Writing this for the normals I know (where “normals” is defined by “people who don’t already know about Twitch Plays Pokemon”).
So there’s this thing going on right now — it’s been going on for about a week now — on the live video streaming service Twitch.TV. And this thing is actually one of the most important things I’ve seen happen on the Internet lately.
A little background: Twitch.TV is a site where people go to broadcast live video streams of themselves playing video games — whether it’s an organized, big-budget competitive event for hundreds of thousands of people, or just me streaming myself playing Street Fighter to a handful of friends. (I do this every now and then — most recently, I streamed a video of myself playing Street Fighter online while listening to Fresh Air on NPR.)
And there is this channel called Twitch Plays Pokemon, which is embedded here:
This channel has tens of thousands of people collectively playing the same game of Pokemon Red. All of them use Twitch’s built-in chat service to send button presses, one at a time, to a bot that some anonymous person put together that connects the chat channel to the PC program “playing” the game.
If you know what’s going on, it’s kind of painful to watch — imagine 70,000 people all trying to dial a phone number on one single phone — but they’re doing it. It’s slow and clumsy and there’s a lot of backtracking, but they’re getting through the game. There are people who try to intentionally ruin things for everyone, there are groups of people using communications tools like Reddit to align strangers all over the world, there is even something of an ad-hoc culture growing around it. And I think it’s fascinating for several reasons.
It’s the future of entertainment.
For all their content maturity (or immaturity) problems, games where cutting-edge stuff like this is happening.
One hobby programmer is using an old Nintendo game, an internet connection, and a regular old Windows PC to entertain over 100,000 people for a week and counting, and he or she doesn’t have to do a darn thing. It’s interactive in a way that TV isn’t, but it’s not as active or involved as full-on playing a video game. And it’s not something a TV network or Hollywood would ever think of doing.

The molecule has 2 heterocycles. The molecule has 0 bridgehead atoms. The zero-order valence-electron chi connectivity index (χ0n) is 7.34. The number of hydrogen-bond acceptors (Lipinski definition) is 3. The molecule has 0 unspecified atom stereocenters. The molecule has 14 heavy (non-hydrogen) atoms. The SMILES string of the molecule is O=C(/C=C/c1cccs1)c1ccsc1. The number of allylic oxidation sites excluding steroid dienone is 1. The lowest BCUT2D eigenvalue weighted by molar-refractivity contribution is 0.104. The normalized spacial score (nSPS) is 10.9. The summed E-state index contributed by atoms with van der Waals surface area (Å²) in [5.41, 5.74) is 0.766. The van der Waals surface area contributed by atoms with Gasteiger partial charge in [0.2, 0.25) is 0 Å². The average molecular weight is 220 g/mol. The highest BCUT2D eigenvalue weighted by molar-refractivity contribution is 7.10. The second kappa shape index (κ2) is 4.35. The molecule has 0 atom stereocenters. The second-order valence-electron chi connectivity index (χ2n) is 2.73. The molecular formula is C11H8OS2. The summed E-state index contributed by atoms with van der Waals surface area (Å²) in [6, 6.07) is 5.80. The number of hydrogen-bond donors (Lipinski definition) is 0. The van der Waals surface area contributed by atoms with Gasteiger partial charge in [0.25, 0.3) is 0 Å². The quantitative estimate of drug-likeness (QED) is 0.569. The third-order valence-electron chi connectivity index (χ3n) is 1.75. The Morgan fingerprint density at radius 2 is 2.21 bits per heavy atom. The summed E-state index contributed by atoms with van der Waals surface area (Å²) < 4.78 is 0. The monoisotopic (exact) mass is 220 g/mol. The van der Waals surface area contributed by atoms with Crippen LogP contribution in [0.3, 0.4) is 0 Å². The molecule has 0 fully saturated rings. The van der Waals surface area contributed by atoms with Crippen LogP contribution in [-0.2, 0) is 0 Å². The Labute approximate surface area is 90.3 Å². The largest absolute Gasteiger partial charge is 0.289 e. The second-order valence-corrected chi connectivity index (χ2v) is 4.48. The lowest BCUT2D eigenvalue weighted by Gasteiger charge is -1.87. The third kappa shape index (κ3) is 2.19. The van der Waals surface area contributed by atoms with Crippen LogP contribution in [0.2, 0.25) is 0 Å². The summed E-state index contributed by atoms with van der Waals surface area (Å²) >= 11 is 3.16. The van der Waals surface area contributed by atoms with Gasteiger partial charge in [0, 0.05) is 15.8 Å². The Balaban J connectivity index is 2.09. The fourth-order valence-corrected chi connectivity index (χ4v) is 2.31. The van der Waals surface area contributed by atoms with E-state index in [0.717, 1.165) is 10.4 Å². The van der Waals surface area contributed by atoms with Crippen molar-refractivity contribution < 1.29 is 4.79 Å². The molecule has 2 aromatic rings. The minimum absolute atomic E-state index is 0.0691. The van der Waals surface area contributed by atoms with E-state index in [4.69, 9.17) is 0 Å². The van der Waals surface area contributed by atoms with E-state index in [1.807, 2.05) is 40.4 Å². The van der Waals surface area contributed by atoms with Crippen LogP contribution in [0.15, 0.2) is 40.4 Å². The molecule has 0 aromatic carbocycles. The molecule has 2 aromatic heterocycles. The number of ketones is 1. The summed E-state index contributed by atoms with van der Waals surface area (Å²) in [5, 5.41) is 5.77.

I’m convinced that the next real revolution in interactive entertainment are projects like this and similar channels like Salty Bet — programs that mix automatically-generated entertainment with audience participation. Distributed gaming, if you will.
It’s a fascinating exercise in community organizing.
Just take a look at the culture and communication growing in spaces like the Twitch Plays Pokemon subreddit and you’ll see what I mean. People are using elaborate diagrams and spreading them around to build general consensus on a plan of action; what’s more, these plans even build in allowances for trolls who could potentially ruin them.
This is, of course, not so different from actual community organizing — but it’s happening on the internet! Think about how cool this is, not just as an entertaining experience, but as practice for developing new organizing tools and techniques on the internet that could potentially translate into the rest of the world.
And it’s evolving, too — a few days ago, the creator added a feature that let the chat room continuously vote on whether the game bot should be operating in “anarchy mode”, where every input in chat is executed one at a time in order, or “democracy mode”, where the bot takes votes over a fixed period of time and performs only the input that scored highest. Democracy mode has proven itself to be better at sabotaging trolls, but also slower — and as soon as the option was introduced, people had to work not just at organizing around the ideal plans of action, but also around the decision-making structure itself.
Like I said in the beginning of this post: Despite the trolls and the technical issues and the difficulty of trying to get tens of thousands of people to steer a ship, people are making it happen. It is fundamentally a story of humankind moving ever so slowly in the right direction by sheer force of will, triumphing over jerks and ignorance maybe not the first time (or the fifth) but throwing themselves at the problem until it happens.
This is just one of the many reasons why I love video games. We’ve come a long way from DOOM and Donkey Kong (as great as they were); I urge you to check out what we’ve got going on these days.